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Epigenetic drugs: from chemistry via biology to medicine and back

The so-called epigenetic drugs are a relatively new class of drugs acting on chromatin enzymatic and non-purely enzymatic complexes, for which interest has grown exponentially in the last decade. Indeed, huge research efforts have been initiated within academia to address chemical as well as biological aspects of epigenetic drugs and their targets. This growing interest is paralleled by strong investments in exploring new epigenetic drugs by (big) pharma. In addition, the interest of clinicians to explore epigenetic mechanisms and epi-marks as therapeutic tools for a patient’s stratification and therapy is currently reaching far beyond the initial field of oncology.

Despite the growing awareness of the role of epigenetic dysregulation as cause-and/or-effect in disease and the exploding number of modulating compounds, many aspects remain unaddressed and require further improvement.

Given this urgent need, we present in this series an overview of state-of-the-art knowledge of drug design for old and new epi-targets, their mechanisms of actions, and the increasing spectrum of clinical applications. In addition, we introduce an European Cooperation in Science and Technology (COST) platform to address open questions, directions, and potential emerging concerns (see Table 1).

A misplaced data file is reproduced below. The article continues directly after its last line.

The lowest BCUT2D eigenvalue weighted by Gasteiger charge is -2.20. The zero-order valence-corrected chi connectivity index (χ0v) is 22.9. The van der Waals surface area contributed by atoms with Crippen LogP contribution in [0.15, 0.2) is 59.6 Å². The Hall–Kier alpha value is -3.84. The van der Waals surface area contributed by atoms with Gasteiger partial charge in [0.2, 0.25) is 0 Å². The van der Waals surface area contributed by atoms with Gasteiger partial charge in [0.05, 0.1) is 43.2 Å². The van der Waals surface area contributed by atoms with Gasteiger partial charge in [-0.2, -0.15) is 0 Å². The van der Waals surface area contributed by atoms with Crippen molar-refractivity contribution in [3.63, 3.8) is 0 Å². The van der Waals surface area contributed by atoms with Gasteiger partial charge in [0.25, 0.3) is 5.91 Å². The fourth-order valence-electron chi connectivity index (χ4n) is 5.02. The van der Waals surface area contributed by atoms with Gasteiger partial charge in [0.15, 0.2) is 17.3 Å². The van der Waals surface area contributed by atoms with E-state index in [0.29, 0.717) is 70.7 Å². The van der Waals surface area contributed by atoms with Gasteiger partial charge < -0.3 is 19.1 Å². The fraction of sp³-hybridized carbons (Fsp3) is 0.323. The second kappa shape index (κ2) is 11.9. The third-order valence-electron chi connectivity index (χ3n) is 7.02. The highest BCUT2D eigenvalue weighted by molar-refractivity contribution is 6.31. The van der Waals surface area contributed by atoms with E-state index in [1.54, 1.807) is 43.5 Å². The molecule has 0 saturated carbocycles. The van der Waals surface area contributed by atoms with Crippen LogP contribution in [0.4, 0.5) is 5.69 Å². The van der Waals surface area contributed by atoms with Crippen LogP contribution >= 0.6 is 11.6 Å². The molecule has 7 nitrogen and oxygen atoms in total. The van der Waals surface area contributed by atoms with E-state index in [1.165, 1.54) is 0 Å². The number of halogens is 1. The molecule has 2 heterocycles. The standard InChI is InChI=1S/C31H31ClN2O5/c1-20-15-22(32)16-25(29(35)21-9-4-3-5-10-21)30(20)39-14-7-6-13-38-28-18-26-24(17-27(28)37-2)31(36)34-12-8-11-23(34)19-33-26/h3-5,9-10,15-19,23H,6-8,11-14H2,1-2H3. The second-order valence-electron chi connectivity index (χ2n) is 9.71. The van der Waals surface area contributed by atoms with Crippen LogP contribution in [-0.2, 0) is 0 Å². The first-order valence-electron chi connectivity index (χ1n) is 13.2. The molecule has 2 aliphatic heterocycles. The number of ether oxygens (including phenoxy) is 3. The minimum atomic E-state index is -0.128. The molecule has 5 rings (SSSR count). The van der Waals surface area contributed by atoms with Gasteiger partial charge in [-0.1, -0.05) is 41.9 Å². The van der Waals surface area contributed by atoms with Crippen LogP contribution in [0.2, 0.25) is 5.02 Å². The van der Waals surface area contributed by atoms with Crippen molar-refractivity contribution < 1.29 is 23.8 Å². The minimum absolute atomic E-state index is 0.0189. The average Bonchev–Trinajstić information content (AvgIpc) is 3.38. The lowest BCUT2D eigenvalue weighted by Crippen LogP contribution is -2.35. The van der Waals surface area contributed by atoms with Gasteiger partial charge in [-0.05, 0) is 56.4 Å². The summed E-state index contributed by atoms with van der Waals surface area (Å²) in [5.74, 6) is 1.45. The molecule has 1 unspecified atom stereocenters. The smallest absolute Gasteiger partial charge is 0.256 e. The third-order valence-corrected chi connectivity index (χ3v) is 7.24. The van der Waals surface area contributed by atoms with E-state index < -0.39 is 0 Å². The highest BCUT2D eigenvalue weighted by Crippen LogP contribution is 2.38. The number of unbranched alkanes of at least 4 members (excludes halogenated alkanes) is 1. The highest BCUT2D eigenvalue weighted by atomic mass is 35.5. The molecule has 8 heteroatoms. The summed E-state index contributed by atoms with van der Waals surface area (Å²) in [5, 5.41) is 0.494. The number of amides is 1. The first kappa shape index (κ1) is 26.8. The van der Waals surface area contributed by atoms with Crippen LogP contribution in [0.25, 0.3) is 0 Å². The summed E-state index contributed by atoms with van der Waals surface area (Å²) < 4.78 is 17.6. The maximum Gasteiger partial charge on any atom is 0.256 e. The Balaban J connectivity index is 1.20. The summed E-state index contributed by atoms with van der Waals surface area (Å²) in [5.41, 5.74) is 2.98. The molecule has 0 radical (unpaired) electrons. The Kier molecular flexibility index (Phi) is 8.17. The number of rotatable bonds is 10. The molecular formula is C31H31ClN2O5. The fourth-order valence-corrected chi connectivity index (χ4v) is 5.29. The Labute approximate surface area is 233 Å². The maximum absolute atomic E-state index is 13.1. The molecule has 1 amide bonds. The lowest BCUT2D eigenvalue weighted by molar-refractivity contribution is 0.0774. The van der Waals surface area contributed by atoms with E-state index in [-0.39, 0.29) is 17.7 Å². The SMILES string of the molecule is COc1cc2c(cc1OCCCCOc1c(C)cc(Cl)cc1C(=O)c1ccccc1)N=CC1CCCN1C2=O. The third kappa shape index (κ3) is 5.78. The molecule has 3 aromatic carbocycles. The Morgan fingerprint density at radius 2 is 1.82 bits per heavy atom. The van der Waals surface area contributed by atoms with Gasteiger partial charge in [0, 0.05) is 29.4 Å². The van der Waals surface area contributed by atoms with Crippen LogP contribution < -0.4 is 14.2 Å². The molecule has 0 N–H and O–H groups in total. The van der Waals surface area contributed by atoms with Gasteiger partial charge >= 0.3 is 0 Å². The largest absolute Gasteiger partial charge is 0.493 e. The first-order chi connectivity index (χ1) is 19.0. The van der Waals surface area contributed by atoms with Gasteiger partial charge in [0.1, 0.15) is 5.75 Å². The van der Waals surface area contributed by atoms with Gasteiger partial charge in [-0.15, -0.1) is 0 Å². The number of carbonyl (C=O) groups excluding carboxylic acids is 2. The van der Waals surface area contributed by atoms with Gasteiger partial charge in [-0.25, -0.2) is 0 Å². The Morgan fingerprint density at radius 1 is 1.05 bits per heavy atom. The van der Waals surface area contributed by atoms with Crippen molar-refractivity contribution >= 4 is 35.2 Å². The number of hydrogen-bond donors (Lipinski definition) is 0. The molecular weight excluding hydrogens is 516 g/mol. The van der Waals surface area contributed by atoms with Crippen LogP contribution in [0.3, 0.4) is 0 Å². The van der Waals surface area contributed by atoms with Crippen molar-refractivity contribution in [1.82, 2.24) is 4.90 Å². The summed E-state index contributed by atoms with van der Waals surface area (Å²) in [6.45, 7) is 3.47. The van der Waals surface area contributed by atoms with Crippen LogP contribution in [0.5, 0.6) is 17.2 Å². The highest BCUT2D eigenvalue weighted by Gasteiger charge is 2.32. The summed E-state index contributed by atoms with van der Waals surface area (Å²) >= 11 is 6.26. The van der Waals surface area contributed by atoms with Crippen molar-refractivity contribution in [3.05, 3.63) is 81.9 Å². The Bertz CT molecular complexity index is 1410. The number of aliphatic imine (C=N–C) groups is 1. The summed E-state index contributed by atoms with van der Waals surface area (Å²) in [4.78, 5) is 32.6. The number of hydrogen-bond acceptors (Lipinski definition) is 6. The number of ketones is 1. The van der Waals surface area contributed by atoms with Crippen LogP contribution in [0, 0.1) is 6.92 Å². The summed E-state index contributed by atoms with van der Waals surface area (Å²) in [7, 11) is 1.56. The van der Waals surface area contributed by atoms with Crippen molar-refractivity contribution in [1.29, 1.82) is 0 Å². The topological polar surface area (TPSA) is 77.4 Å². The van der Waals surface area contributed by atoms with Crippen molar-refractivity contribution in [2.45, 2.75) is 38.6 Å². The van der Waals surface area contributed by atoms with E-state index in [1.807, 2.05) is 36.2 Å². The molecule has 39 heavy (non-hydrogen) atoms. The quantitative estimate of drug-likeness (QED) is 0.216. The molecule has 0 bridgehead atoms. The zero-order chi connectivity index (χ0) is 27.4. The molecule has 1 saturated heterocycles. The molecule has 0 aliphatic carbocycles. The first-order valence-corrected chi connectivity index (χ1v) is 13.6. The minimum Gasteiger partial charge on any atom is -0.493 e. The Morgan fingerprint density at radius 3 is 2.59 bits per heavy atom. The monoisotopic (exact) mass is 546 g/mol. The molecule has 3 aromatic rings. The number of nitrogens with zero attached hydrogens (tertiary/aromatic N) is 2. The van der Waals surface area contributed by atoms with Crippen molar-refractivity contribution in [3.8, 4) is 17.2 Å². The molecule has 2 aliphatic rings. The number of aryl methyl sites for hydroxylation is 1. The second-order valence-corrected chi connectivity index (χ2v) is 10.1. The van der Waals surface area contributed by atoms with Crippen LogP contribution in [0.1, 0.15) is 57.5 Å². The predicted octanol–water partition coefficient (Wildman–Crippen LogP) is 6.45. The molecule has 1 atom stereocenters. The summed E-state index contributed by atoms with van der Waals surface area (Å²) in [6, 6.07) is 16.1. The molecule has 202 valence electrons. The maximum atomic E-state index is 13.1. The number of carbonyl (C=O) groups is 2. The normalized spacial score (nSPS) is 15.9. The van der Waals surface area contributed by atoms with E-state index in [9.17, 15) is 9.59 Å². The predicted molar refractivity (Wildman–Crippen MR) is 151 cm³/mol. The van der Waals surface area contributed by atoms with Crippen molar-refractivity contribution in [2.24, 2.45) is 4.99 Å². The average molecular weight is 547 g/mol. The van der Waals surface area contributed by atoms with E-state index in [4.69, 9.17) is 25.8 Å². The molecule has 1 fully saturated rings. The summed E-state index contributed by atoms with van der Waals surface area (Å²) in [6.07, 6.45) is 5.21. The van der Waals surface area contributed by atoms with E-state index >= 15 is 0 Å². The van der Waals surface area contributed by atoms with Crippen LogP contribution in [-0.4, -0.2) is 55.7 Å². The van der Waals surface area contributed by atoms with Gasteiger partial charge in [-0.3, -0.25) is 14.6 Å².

Table 1 Content of Review Series "Epi-Drugs: from chemistry via biology to medicine and back"

One of the concerns is the relatively wide effect of epigenetic modulating mechanisms: next to the intended upregulation of, for example, tumor suppressor genes in cancer, metastasis genes might also become upregulated as an unwanted side effect. This realization results in seemingly contradictory approaches of exploring synergisms of inhibiting writers (DNA methyltransferase (DNMTs)), while increasing the substrate of these enzymes (SAM) to stimulate activity [1]. Similarly, efforts are being undertaken not only to inhibit HDAC activity as an anticancer approach but to focus on identifying HAT inhibitors as well. The underlying rationale of such counterintuitively contradictory approaches is based on differential gene expression dysregulation associated within any given diseases: some genes are aberrantly overexpressed while others are repressed.